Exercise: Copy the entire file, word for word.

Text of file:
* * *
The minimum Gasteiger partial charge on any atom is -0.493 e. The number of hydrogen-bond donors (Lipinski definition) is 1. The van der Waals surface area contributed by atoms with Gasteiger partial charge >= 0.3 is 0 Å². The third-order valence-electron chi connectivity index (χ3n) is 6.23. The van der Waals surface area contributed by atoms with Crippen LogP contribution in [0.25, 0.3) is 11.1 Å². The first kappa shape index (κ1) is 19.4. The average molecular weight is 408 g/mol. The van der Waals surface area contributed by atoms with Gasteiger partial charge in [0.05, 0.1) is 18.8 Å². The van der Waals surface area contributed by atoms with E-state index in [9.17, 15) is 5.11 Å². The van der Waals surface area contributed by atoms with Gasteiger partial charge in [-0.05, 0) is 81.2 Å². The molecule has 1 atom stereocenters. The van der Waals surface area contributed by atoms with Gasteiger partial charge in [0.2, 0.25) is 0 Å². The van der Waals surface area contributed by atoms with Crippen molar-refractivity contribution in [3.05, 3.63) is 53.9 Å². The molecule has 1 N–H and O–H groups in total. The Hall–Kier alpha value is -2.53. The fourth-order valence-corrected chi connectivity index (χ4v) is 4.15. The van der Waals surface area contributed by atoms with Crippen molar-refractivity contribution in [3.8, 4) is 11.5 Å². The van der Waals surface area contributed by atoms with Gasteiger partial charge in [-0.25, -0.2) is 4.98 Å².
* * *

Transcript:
The minimum Gasteiger partial charge on any atom is -0.493 e. The number of hydrogen-bond donors (Lipinski definition) is 1. The van der Waals surface area contributed by atoms with Gasteiger partial charge >= 0.3 is 0 Å². The third-order valence-electron chi connectivity index (χ3n) is 6.23. The van der Waals surface area contributed by atoms with Crippen LogP contribution in [0.25, 0.3) is 11.1 Å². The first kappa shape index (κ1) is 19.4. The average molecular weight is 408 g/mol. The van der Waals surface area contributed by atoms with Gasteiger partial charge in [0.05, 0.1) is 18.8 Å². The van der Waals surface area contributed by atoms with E-state index in [9.17, 15) is 5.11 Å². The van der Waals surface area contributed by atoms with Gasteiger partial charge in [-0.05, 0) is 81.2 Å². The molecule has 1 atom stereocenters. The van der Waals surface area contributed by atoms with Gasteiger partial charge in [0.2, 0.25) is 0 Å². The van der Waals surface area contributed by atoms with Crippen molar-refractivity contribution in [3.05, 3.63) is 53.9 Å². The molecule has 1 N–H and O–H groups in total. The Hall–Kier alpha value is -2.53. The fourth-order valence-corrected chi connectivity index (χ4v) is 4.15. The van der Waals surface area contributed by atoms with Crippen molar-refractivity contribution in [3.8, 4) is 11.5 Å². The van der Waals surface area contributed by atoms with Gasteiger partial charge in [-0.25, -0.2) is 4.98 Å².